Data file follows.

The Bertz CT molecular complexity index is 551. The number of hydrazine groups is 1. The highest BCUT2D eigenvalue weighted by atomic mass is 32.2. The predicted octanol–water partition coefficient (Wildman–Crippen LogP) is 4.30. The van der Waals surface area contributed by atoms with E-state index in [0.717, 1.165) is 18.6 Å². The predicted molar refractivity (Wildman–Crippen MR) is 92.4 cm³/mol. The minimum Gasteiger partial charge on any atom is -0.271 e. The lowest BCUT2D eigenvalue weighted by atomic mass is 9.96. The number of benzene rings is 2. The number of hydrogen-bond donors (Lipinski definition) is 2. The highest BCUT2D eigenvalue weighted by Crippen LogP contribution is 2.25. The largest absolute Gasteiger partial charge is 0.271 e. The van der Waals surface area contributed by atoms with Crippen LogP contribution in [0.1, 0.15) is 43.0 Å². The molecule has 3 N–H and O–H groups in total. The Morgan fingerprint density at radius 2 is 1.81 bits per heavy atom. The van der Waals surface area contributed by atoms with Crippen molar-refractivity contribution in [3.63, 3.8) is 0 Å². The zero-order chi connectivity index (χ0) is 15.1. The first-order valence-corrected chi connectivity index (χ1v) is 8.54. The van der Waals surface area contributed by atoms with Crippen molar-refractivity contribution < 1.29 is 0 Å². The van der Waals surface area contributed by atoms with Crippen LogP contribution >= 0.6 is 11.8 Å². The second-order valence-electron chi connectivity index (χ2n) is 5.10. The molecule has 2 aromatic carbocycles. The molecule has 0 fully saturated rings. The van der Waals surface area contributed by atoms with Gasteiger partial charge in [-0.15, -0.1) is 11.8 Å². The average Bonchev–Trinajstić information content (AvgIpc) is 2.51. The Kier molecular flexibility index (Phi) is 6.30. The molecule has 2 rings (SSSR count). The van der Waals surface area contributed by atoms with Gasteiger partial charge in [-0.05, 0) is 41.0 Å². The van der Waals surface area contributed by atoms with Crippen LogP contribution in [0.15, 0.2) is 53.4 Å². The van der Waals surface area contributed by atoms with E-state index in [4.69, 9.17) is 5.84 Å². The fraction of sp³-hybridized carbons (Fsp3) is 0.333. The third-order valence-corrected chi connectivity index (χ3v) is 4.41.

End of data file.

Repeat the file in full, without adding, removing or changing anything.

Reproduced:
The Bertz CT molecular complexity index is 551. The number of hydrazine groups is 1. The highest BCUT2D eigenvalue weighted by atomic mass is 32.2. The predicted octanol–water partition coefficient (Wildman–Crippen LogP) is 4.30. The van der Waals surface area contributed by atoms with E-state index in [0.717, 1.165) is 18.6 Å². The predicted molar refractivity (Wildman–Crippen MR) is 92.4 cm³/mol. The minimum Gasteiger partial charge on any atom is -0.271 e. The lowest BCUT2D eigenvalue weighted by atomic mass is 9.96. The number of benzene rings is 2. The number of hydrogen-bond donors (Lipinski definition) is 2. The highest BCUT2D eigenvalue weighted by Crippen LogP contribution is 2.25. The largest absolute Gasteiger partial charge is 0.271 e. The van der Waals surface area contributed by atoms with Crippen LogP contribution in [0.1, 0.15) is 43.0 Å². The molecule has 3 N–H and O–H groups in total. The Morgan fingerprint density at radius 2 is 1.81 bits per heavy atom. The van der Waals surface area contributed by atoms with Crippen molar-refractivity contribution in [3.63, 3.8) is 0 Å². The zero-order chi connectivity index (χ0) is 15.1. The first-order valence-corrected chi connectivity index (χ1v) is 8.54. The van der Waals surface area contributed by atoms with Crippen molar-refractivity contribution < 1.29 is 0 Å². The van der Waals surface area contributed by atoms with Crippen LogP contribution >= 0.6 is 11.8 Å². The second-order valence-electron chi connectivity index (χ2n) is 5.10. The molecule has 2 aromatic carbocycles. The molecule has 0 fully saturated rings. The van der Waals surface area contributed by atoms with Gasteiger partial charge in [-0.15, -0.1) is 11.8 Å². The average Bonchev–Trinajstić information content (AvgIpc) is 2.51. The Kier molecular flexibility index (Phi) is 6.30. The molecule has 2 rings (SSSR count). The van der Waals surface area contributed by atoms with Gasteiger partial charge in [-0.05, 0) is 41.0 Å². The van der Waals surface area contributed by atoms with Crippen LogP contribution in [0.15, 0.2) is 53.4 Å². The van der Waals surface area contributed by atoms with E-state index in [4.69, 9.17) is 5.84 Å². The fraction of sp³-hybridized carbons (Fsp3) is 0.333. The third-order valence-corrected chi connectivity index (χ3v) is 4.41.